For Hungary's LGBT Community, The Vogue Scene Is About More Than Self-Expression. It's About Staying Safe.
BUDAPEST — On a chilly March Sunday, Turbina, a nightclub in downtown Budapest, is already heaving — and it’s only 4 o’clock in the afternoon. As 1980s pop blasts out, partygoers wearing heavy makeup and costumes adorned with sequins and neon, strut, pose, and dance along a makeshift runway. This isn’t a fashion show, but Hungary’s biggest “vogue ball,” a banner event in the country’s ballroom scene and a mecca for many in the LGBT community. reports Radio Free Europe.
A distant, more glamorous cousin to traditional ballroom dancing, the modern ballroom scene is exploding in Hungary. And with the country seeing a regression on LGBT rights in recent years, Hungary’s LGBT community has found a much-needed safe space in the ballroom scene, which for many has become a home away from home.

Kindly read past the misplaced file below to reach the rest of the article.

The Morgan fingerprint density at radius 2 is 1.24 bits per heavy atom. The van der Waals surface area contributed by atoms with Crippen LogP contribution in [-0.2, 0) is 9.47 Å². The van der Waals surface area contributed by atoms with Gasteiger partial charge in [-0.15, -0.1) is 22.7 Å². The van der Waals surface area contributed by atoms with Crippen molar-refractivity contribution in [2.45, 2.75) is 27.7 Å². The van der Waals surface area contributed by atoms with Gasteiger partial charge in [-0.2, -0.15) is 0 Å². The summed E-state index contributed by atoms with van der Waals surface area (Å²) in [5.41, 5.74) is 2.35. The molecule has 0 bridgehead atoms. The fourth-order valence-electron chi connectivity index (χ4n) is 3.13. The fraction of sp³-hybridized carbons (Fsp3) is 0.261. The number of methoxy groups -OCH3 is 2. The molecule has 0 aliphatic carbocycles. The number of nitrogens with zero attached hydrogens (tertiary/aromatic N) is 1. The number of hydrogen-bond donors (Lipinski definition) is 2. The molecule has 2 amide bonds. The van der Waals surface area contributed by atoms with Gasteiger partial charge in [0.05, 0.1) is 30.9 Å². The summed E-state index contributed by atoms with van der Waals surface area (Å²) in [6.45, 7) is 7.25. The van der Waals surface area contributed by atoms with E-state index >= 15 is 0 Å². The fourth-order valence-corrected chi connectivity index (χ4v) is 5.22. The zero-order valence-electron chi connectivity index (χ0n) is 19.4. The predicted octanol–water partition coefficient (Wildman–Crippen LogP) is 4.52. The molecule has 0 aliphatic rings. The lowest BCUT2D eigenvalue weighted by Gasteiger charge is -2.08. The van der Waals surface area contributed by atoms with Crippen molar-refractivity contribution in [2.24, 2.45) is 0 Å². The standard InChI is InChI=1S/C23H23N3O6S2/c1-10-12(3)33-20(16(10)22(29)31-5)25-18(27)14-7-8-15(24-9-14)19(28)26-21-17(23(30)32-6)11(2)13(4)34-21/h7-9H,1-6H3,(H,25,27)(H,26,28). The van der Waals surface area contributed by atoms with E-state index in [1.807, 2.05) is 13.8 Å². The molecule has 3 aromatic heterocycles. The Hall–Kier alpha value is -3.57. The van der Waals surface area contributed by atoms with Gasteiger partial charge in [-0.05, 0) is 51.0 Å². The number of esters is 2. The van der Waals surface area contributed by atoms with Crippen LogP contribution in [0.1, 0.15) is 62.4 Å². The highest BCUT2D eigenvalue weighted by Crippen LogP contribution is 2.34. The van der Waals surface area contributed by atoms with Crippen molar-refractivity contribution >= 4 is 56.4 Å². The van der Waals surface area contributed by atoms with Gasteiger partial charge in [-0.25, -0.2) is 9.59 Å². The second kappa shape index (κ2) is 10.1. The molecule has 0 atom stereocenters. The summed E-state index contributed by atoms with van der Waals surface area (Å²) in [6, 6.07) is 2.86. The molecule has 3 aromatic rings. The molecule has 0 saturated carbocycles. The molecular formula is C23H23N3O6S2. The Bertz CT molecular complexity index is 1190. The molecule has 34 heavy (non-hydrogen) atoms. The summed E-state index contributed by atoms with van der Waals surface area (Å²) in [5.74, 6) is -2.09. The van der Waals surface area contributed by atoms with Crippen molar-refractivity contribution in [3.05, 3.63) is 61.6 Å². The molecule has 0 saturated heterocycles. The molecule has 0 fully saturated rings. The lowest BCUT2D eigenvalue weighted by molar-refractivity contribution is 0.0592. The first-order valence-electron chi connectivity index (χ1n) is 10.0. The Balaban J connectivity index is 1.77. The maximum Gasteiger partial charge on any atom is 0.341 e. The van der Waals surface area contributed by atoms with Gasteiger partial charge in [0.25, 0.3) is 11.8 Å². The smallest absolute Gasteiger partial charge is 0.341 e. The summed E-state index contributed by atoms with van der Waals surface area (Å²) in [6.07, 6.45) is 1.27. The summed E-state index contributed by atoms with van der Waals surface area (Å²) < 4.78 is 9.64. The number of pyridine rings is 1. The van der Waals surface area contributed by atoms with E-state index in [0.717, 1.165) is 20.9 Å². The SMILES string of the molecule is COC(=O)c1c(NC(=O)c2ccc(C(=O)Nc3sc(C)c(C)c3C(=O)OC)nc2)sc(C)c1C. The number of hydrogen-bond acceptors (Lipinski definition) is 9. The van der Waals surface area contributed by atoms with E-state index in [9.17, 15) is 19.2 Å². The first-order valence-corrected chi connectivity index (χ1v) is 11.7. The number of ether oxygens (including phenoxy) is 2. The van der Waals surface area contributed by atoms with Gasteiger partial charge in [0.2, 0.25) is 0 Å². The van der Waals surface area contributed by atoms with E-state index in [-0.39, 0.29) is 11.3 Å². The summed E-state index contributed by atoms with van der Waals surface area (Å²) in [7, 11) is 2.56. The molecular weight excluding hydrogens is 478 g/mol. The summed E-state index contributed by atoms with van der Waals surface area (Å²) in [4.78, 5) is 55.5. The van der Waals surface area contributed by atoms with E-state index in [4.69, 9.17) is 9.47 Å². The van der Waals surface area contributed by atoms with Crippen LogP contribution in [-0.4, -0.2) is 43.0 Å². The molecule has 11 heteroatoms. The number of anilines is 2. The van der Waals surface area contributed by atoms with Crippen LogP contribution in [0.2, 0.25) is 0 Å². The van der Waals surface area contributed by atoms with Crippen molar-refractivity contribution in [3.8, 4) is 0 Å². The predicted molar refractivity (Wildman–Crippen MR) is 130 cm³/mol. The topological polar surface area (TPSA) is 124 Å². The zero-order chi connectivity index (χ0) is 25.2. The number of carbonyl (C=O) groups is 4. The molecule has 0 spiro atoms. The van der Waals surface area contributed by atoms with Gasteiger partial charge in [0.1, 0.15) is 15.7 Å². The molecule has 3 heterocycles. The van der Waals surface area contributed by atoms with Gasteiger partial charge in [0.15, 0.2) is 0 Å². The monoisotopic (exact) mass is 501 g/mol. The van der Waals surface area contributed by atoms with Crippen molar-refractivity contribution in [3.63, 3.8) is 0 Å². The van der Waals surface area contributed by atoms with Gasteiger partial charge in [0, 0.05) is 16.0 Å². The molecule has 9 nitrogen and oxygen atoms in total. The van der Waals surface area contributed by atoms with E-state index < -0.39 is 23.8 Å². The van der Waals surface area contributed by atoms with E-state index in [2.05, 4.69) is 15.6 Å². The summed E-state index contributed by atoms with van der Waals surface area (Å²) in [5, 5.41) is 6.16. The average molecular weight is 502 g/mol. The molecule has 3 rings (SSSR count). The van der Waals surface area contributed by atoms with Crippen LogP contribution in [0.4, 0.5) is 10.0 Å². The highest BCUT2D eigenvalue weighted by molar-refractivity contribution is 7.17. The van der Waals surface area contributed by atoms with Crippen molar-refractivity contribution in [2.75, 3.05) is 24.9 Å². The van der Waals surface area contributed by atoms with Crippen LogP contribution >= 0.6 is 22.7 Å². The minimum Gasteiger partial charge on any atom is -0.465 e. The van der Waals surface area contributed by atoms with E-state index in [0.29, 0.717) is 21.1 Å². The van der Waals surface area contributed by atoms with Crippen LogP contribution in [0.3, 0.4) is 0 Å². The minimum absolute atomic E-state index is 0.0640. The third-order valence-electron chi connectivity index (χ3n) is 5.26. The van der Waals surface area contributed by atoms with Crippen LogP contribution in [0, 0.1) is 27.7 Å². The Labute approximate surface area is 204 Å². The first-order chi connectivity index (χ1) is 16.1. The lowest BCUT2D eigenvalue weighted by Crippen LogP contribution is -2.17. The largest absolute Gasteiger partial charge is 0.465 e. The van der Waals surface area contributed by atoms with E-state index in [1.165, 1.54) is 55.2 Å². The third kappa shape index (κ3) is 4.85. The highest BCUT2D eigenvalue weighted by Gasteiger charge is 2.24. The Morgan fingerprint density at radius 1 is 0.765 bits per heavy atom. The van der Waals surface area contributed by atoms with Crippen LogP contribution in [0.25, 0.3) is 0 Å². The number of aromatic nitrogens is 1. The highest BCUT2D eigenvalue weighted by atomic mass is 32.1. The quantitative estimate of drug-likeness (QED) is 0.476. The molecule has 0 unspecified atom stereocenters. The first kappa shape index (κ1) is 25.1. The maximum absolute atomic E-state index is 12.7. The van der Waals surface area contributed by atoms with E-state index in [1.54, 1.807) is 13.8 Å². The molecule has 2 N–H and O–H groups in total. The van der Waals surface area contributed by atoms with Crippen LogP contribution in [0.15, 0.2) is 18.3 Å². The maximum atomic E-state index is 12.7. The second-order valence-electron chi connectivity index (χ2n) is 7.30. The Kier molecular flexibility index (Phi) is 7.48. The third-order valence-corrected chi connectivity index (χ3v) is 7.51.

It isn’t easy being LGBT in Hungary right now. On the same day as April 3 elections that could unseat long-time right-wing Prime Minister Viktor Orban, Hungarians will vote in a government-initiated referendum ostensibly on “child protection,” but which has been slammed by rights groups for being anti-LGBT.
The streets of Hungary’s capital, Budapest, are lined with political campaign ads showing a woman hugging a baby. The ad, from the Fidesz-dominated government, reads “Let’s Protect Our Children,” a not-so-subtle reference to the LGBT community, who the government has said would force queer propaganda and gender reassignments on children.
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